Braithwaite, Jo (2012) OTC derivatives, the courts and regulatory reform. Capital markets law journal, 7 (4). pp. 364-385. ISSN 1750-7219
•Most recently valued at $648 trillion, the over-the-counter (OTC) derivatives markets are vast, global and systemically important. About 90 per cent of these transactions are agreed on International Swaps and Derivatives Association’s (ISDA’s) standard terms, which provide for disputes to be resolved by the courts of England and Wales, or New York (though some parties amend this drafting). •This article presents research into all the available decisions of the English courts involving the ISDA standard terms. Analysis of this data demonstrates the courts’ capacity to provide a remedy for derivatives market participants in a very wide range of circumstances. It also shows how adjudication by the courts sustains the common law and increases transparency in the markets. •Triggered by the G20’s statements in the immediate aftermath of the crisis, regulators are now engaged in sweeping projects of reform in this sector. However, the impact of new rules on the courts has been overlooked. •The article argues that reforms targeting the OTC sector threaten to disrupt the role currently played by the courts in these markets. More specifically, a detailed examination of the internal rules of central counterparties (CCPs) suggests that requiring the bulk of OTC business to be cleared is very likely to reduce the numbers of OTC derivatives related cases coming before the national courts. Especially given regulators’ concern with transparency, the article concludes that these effects need to be considered urgently, and in detail, as part of the impact assessments accompanying regulatory reform.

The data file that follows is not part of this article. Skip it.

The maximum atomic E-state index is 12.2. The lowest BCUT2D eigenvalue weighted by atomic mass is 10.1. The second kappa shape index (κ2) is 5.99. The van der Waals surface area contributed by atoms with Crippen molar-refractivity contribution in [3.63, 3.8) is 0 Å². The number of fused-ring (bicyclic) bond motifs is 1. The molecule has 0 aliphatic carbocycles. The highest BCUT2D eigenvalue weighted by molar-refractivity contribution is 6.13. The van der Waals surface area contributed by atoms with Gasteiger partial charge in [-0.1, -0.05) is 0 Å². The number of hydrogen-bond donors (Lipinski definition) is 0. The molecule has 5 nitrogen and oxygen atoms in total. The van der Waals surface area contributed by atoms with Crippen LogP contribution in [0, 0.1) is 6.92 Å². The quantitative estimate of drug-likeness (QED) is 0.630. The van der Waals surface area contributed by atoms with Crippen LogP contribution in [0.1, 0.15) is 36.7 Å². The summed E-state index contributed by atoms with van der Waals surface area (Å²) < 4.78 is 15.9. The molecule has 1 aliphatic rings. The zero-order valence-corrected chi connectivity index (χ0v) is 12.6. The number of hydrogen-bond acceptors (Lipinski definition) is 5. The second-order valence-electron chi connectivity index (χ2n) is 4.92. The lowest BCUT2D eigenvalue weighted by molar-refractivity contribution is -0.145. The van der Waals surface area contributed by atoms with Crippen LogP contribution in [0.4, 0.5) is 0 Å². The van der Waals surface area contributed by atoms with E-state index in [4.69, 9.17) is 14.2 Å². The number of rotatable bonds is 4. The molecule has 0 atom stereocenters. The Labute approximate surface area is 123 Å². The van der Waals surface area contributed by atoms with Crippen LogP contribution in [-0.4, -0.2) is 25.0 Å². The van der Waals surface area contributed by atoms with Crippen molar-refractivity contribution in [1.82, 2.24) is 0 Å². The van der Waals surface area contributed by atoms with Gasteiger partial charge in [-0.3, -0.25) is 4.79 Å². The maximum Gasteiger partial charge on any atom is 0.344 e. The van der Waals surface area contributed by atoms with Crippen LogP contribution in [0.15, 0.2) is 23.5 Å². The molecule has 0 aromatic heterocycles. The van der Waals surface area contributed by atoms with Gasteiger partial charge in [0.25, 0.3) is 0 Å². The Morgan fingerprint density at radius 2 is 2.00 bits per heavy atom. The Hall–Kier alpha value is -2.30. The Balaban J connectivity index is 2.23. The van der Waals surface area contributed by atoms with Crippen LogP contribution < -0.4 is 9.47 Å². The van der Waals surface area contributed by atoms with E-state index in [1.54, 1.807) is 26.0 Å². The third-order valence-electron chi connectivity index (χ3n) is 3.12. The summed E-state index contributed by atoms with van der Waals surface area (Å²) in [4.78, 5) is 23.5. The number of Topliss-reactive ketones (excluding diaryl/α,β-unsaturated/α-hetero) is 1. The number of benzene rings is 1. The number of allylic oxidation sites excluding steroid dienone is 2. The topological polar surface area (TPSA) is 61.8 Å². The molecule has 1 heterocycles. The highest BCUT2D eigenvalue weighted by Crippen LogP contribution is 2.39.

|Additional Information:||© 2012 The Author|
|Library of Congress subject classification:||K Law > K Law (General)|
|Sets:||Departments > Law|
|Date Deposited:||02 Oct 2012 12:38|
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